Beetles create “perfect storm” for mass forest death By Leah Todd July 4, 2012 This story is the first in a series examining the effects of the Mountain Pine Beetle epidemic on forests, wildlife and wildfires, and highlighting the U.S. Forest Service’s efforts in managing the situation.
Since Mountain Pine Beetle populations reached epidemic numbers in the mid-1990s,the tiny bug has spotted more than 41 million acres of U.S. forestlands with dead, dry trees. In southeastern Wyoming and northern Colorado alone, the beetle’s population has affected more than four million acres of trees in Medicine Bow-Routt National Forest and Thunder Basin National Grassland. “What really caused that mortality is the mountain pine beetle,” U.S. Forest Service Public Affairs Specialist Larry Sandoval said. “The beetle is a naturally occurring insect to the lodge pole pine ecosystem. But when trees are stressed by things like drought, they are more susceptible to things like beetles.” The beetle outbreak was brought on by three major factors, according to the U.S. Forest Service. A decade-long drought parched lodgepole pine in the region; warmer winters failed to freeze beetles during reproduction cycles; and this century’s firefighting efforts so successfully suppressed forest fires that most lodgepole pines in the region are largely the same age. “The age diversity problem is the greatest thing for us to learn moving forward with management of the forest,” Sandoval said. Lodgepole pine age distribution in the region is skewed toward the elderly; Sandoval said roughly 80 percent of lodgepole pines in Medicine Bow National Forest are between 75 and 150 years old. Thesemature trees are prime pickings for the beetle. “A lot of (the age diversity problem) can be put back to the tie-hack era,” Sandoval said. “With the building of the railroads, a lot of the lumber and timber came from this forest.” High demand for railroad lumber prompted massive forest clear-cutting in the early 1900s, while clear-cutting in post-tie-hack era forest management has been relatively rare. And with 20th century firefighting efforts mainly concentrating on suppressing even natural, lightningignited blazes, the forest has had little chance to thin its massive overgrowth of mature lodgepole pine. Recent warmer winters also contributed to the beetle epidemic, according to Steve Loose, wildlife biologist with the U.S. Forest Service. “Another contributing factor was no winters with extreme cold the last several years,” Loose said. “Several days of extreme cold can kill the beetle larvae.”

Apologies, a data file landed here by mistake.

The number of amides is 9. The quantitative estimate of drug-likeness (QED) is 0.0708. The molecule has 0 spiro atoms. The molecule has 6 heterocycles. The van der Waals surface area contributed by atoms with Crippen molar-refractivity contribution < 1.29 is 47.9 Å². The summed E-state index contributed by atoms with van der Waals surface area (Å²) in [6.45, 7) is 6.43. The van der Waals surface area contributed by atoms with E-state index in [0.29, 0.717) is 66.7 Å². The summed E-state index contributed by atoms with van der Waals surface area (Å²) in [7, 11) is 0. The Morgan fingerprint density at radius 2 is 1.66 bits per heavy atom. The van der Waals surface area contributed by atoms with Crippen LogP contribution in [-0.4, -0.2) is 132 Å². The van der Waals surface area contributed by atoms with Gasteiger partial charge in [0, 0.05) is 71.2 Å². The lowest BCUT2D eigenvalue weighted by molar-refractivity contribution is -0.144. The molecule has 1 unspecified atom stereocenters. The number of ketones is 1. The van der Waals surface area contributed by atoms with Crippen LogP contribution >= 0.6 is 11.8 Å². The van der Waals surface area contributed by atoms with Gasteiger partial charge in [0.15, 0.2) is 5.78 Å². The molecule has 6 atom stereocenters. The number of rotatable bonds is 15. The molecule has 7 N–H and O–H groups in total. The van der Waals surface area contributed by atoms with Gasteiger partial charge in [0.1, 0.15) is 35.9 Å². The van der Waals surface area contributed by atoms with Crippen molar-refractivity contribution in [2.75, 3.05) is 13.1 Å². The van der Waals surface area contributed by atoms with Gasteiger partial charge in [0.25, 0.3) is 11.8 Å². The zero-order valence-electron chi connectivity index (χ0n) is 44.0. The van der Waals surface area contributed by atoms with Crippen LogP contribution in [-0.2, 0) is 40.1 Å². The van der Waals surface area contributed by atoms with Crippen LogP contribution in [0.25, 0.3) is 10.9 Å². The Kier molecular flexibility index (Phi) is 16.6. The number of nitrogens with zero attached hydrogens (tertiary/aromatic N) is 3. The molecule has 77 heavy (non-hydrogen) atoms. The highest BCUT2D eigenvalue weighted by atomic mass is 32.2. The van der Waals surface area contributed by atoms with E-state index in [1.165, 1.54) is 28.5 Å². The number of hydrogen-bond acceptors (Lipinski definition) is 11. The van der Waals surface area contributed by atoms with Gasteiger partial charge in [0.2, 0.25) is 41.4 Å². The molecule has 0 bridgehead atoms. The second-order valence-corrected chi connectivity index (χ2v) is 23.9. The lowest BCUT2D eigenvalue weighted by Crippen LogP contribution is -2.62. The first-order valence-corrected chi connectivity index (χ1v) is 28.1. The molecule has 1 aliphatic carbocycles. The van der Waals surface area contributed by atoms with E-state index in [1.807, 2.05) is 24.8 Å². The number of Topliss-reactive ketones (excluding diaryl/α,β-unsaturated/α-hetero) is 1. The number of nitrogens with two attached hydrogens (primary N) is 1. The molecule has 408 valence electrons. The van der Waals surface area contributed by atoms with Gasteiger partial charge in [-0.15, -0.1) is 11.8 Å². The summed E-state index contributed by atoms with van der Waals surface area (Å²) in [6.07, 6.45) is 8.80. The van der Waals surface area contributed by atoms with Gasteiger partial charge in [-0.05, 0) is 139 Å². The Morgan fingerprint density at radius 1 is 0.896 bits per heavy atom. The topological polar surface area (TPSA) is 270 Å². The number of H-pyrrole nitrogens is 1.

Extreme cold can reduce Mountain Pine Beetle populations, according to a Colorado State University study. For beetles to be killed during winter seasons, temperatures much reach 30 degreesbelow zero for at least five consecutive days. Along with consistent drought and the lack of age diversity among lodgepole pine, the ongoing beetle epidemic has led to what the Forest Service now calls the “perfect storm” for today’s massive forest death. “The perfect storm has three factors: the beetle’s epidemic numbers, a decade-long drought and age class distribution,” Sandoval said. This massforest death creates a slew of safety concerns for the region. Falling trees pose threats to life and can damage property; the Forest Service estimates up to 100,000dead trees fall to the ground every day in southern Wyoming and northern Colorado. Fallen dead trees quickly become hazardous fuel for wildfires. “Of course, a forest full of dead, beetle-killed trees is definitely going to be more primed and ready to burn,” Sandoval said. “If we didn’t have a drought situation going on, green trees are going to be in a condition to fare better (in the caseof a wildfire).” Already this summer season, wildfires have scorched nearly 150,000acres across the state of Wyoming. Currently, Albany County’s Squirrel Creek fire is burning on 7,000acres of mostly beetle-killed forest, according to InciWeb.org updates. The Mountain Pine Beetle is naturally a part of the region’s ecosystem, and in regular populations does not pose a considerable threat to a forest’s health. In outbreak situation like today’s, however, natural predators like woodpeckers and other insects often fail to prevent widespread beetle attacks.